We hope not, and we doubt it. The boasting about corporate-free money has come mostly from the Democratic National Convention Committee, in part because the host committee has raised millions of dollars of corporate money to pay for an array of expenses. Plus, the host committee's executive director is a CEO - Dan Murrey, on leave from OrthoCarolina - and the co-chairs of the committee are Duke executive Jim Rogers and Charlotte Mayor Anthony Foxx. All three know better than to take a slap at a corporate neighbor. We'll write this one off as sloppiness.

P.S. - The host committee's official name? It's the Charlotte in 2012 host committee

Peter St. Onge

Friday, July 13, 2012

McCrory responds: Is N.C. bad for business?

N.C. Republican Pat McCrory, who is running for governor, responds to our Wednesday post “N.C. bad for business? That’s a myth.”

Says McCrory:

In the Observer’s opinion piece, the author makes the assertion that if a handful of publications say North Carolina is a good place to do business, it must be true. Unfortunately, North Carolina’s business friendly environment has been diminished by high taxes, regulations, and a broken government. Even neighboring states through strong executive leadership are reforming and successfully competing with us for jobs while North Carolina remains stuck with the 4th highest unemployment rate in the nation.

We live in the greatest state in the country blessed with many wonderful resources. Should we be satisfied with the 4th highest unemployment rate? I’m not.

The Observer touched on but glossed over an alarming recent study conducted in conjunction with the Kaufman Foundation that interviewed small businesses, the top job creators in our economy. Here is a review of North Carolina’s grades that the Observer didn’t mention: 34th in tax code friendliness or a D+, 33rd in friendliness of licensing regulations or a C-, 38th in publicity of training programs or a D, 38th in friendliness of employment, hiring, and hiring regulations or a D, and a C- in overall regulatory friendliness.

These grades from actual small businesses are much more in line with the feedback personally received from small and large companies while traveling throughout our state. In order to fix our broken economy, businesses need state government to be responsive to their needs, not a hindrance by imposing burdensome taxes and cumbersome regulations.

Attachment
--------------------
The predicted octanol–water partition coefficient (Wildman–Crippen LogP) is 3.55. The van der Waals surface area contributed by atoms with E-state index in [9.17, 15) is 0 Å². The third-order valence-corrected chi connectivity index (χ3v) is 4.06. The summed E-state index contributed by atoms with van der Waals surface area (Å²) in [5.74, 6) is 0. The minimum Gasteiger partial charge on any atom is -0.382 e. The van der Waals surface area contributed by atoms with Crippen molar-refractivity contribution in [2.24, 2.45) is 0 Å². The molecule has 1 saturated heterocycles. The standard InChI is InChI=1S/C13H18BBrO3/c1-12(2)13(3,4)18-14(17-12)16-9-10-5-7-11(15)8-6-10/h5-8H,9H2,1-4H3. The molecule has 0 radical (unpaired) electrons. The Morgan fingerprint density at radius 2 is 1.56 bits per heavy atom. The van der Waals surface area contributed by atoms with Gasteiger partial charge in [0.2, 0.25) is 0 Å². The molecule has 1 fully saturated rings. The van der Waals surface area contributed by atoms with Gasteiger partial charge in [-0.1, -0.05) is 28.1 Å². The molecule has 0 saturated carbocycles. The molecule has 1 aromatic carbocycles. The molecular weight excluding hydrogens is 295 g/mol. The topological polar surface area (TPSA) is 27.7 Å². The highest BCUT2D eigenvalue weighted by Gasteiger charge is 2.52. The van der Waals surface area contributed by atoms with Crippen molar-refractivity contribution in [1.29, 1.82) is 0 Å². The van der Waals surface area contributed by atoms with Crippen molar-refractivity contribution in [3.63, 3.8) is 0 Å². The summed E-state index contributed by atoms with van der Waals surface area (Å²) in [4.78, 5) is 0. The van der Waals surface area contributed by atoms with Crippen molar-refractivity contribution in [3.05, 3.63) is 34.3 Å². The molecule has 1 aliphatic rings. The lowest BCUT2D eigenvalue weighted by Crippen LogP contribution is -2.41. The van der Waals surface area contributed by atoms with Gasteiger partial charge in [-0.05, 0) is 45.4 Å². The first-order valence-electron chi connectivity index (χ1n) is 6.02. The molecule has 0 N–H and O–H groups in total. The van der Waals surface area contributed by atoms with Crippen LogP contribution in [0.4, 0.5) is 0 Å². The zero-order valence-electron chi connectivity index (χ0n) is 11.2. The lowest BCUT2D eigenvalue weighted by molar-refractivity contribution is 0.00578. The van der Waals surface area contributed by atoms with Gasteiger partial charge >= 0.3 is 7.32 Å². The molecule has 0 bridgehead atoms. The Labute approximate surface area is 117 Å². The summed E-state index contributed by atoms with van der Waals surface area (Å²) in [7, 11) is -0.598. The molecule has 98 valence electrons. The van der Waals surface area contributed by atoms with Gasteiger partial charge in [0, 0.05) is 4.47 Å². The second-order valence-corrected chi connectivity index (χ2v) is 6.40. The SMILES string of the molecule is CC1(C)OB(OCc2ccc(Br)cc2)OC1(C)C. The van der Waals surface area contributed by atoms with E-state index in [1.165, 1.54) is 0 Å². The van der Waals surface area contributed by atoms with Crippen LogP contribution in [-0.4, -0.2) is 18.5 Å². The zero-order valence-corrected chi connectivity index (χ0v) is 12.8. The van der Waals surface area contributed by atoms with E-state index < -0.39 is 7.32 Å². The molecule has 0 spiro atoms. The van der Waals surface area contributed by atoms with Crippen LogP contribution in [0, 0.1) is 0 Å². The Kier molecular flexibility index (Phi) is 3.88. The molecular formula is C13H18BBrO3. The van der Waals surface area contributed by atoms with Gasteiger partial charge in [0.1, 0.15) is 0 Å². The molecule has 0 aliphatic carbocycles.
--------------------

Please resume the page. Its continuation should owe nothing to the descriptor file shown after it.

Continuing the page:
We can’t expect our businesses to create jobs and generate economic growth if our political leaders don’t listen to or understand their problems and concerns. And the rosy picture both the Observer and my opponent paint are disconnected from the reality that North Carolina businesses face every day.

I have outlined an economic platform that focuses on creating a business climate in North Carolina that will provide tax reform and regulatory relief in order to allow our job creators the chance to flourish. These are just a few of the many tools we can use to fix North Carolina’s broken economy. Our state’s economy is near the bottom now, but with the right leadership and policies we can and we will have a North Carolina comeback.

Thursday, July 12, 2012

Was Romney 'less than truthful' about his time at Bain?

Your lit fuse of the week: A Boston Globe story today that says documents filed with Securities and Exchange Commission show that Mitt Romney served at Bain Capital until 2002, three years after he said he left the firm.

The Romney campaign says that Romney did indeed leave to rescue and run the Salt Lake City Olympics, and that he no longer had input or managed at Bain after that point. The Globe, expanding on earlier reporting at Mother Jones and Talking Points Memo, counters: "Romney remained chief executive and chairman of the firm three years beyond the date he said he ceded control, even creating five new investment partnerships during that time."

Update: Here's Bain's response, from Politico:

"Mitt Romney left Bain Capital in February 1999 to run the Olympics and has had absolutely no involvement with the management or investment activities of the firm or with any of its portfolio companies since the day of his departure. Due to the sudden nature of Mr. Romney's departure, he remained the sole stockholder for a time while formal ownership was being documented and transferred to the group of partners who took over management of the firm in 1999. Accordingly, Mr. Romney was reported in various capacities on SEC filings during this period."